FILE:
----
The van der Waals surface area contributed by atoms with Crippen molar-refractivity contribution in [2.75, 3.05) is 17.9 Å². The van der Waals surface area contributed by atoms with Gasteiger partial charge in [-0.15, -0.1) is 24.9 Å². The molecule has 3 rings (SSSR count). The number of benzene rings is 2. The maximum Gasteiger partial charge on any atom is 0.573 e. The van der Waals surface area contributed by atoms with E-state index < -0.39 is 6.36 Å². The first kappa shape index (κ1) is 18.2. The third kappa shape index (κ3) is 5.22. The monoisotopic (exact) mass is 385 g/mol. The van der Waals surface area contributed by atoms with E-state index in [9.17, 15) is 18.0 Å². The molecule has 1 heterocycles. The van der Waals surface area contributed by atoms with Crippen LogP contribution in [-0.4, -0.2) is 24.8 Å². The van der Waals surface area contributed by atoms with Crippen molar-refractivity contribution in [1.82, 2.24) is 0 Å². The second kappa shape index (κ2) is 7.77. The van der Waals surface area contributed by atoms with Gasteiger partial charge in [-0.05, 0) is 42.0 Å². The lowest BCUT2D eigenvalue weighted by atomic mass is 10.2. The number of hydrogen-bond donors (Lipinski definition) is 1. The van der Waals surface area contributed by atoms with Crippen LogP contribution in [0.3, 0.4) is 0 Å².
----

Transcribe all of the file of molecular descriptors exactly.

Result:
The van der Waals surface area contributed by atoms with Crippen molar-refractivity contribution in [2.75, 3.05) is 17.9 Å². The van der Waals surface area contributed by atoms with Gasteiger partial charge in [-0.15, -0.1) is 24.9 Å². The molecule has 3 rings (SSSR count). The number of benzene rings is 2. The maximum Gasteiger partial charge on any atom is 0.573 e. The van der Waals surface area contributed by atoms with E-state index < -0.39 is 6.36 Å². The first kappa shape index (κ1) is 18.2. The third kappa shape index (κ3) is 5.22. The monoisotopic (exact) mass is 385 g/mol. The van der Waals surface area contributed by atoms with E-state index in [9.17, 15) is 18.0 Å². The molecule has 1 heterocycles. The van der Waals surface area contributed by atoms with Crippen LogP contribution in [-0.4, -0.2) is 24.8 Å². The van der Waals surface area contributed by atoms with Crippen molar-refractivity contribution in [1.82, 2.24) is 0 Å². The second kappa shape index (κ2) is 7.77. The van der Waals surface area contributed by atoms with Gasteiger partial charge in [-0.05, 0) is 42.0 Å². The lowest BCUT2D eigenvalue weighted by atomic mass is 10.2. The number of hydrogen-bond donors (Lipinski definition) is 1. The van der Waals surface area contributed by atoms with Crippen LogP contribution in [0.3, 0.4) is 0 Å².